Why do Three-Toed Sloths Come Down From Their Trees to Defecate?

Our bodies are most robust and most fragile at the same time. Recently completed the excellent book Evolution gone wrong the curious case why our body fails us? by Alex Bezzerides

Well written and extremely fun to read. Filled with many funny but insightful why questions. Here’s a small sample from the book on pooing sloths?

Why do three-toed sloths come down from their trees to defecate?

On the surface, this behavior is baffling. Why risk the chance of encountering a predator? Why not just let it fly from the branches? In class, my students work together to develop hypotheses and design hypothetical experiments to test their hypotheses. Are sloths fertilizing their trees in a targeted manner? Is it some way of marking their territory? Is it an atypical type of mate attraction?

Acutely observant scientists solved the mystery only recently with a great deal of patience.

They first observed that sloths have algae growing in their fur, which gives the sloths a green tint. The algae help the sloths blend in with the forest canopy, but the story goes beyond organic camouflage.

The sloth scientists noted sloths feeding on their homegrown algae and in doing so, supplementing their otherwise nutrient-poor diet. Eating their own fur algae is admittedly weird, but it gets even stranger than that.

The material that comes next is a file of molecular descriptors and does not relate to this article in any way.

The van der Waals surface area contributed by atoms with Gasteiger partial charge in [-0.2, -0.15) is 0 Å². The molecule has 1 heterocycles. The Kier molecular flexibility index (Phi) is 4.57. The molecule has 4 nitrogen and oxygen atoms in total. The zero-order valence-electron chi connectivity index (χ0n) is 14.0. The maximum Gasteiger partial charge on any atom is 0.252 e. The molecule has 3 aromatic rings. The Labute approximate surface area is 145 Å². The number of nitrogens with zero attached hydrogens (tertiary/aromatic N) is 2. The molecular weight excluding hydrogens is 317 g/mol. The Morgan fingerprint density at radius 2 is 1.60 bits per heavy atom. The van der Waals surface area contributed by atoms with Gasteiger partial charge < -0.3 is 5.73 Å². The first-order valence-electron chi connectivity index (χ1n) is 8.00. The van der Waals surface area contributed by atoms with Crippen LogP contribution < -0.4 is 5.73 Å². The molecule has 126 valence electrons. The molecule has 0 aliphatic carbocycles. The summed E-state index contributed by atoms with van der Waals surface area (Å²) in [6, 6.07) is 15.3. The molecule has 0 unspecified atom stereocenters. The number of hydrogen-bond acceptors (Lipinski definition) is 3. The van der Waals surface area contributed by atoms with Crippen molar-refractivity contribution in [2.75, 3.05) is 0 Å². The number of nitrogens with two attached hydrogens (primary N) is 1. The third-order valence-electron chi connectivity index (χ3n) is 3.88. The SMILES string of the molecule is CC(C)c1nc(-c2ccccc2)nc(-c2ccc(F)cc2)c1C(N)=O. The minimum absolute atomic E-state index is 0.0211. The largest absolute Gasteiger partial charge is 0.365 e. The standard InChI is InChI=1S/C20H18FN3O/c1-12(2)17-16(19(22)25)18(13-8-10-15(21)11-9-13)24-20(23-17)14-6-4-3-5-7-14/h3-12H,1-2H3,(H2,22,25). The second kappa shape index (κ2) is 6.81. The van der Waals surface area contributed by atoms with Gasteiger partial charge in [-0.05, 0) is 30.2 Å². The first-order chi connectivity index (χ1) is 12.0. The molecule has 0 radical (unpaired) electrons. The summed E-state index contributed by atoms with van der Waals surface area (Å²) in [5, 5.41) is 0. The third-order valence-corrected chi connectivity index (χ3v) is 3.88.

A population of moths lives in the fur of each three-toed sloth. The moth population increases the nitrogen content of the fur and thus promotes the growth of the algae the sloths snack on.

When the sloths make their weekly treks to the bottoms of trees, the female moths lay their eggs in the fresh sloth dung. The tidy sloths cover up their mess with some leaf litter, and after the eggs hatch, the moth caterpillars dine on the sloth poop, grow up, become adults, and fly to the canopy layer to colonize sloths just as their parents did.

Sloths risk their lives to make a dung nursery for the moths on whom they depend for fertilizer to grow the algae they not only use as camo but also eat from their own fur for an extra shot of nutrition. Bam! Mystery solved. We can finally let the sloths poop in peace. Next question.

I hope this sloth-and-moth story has made the point that ultimate questions are fascinating to consider. They push researchers in completely different directions compared with proximate questions. The answers to ultimate questions are also often wildly unexpected.

This is what the book delivers answers to the ultimate questions on human anatomy? Do give it a read if you get a chance?

Do you have other interesting books to recommend, please let me know in the comments below?

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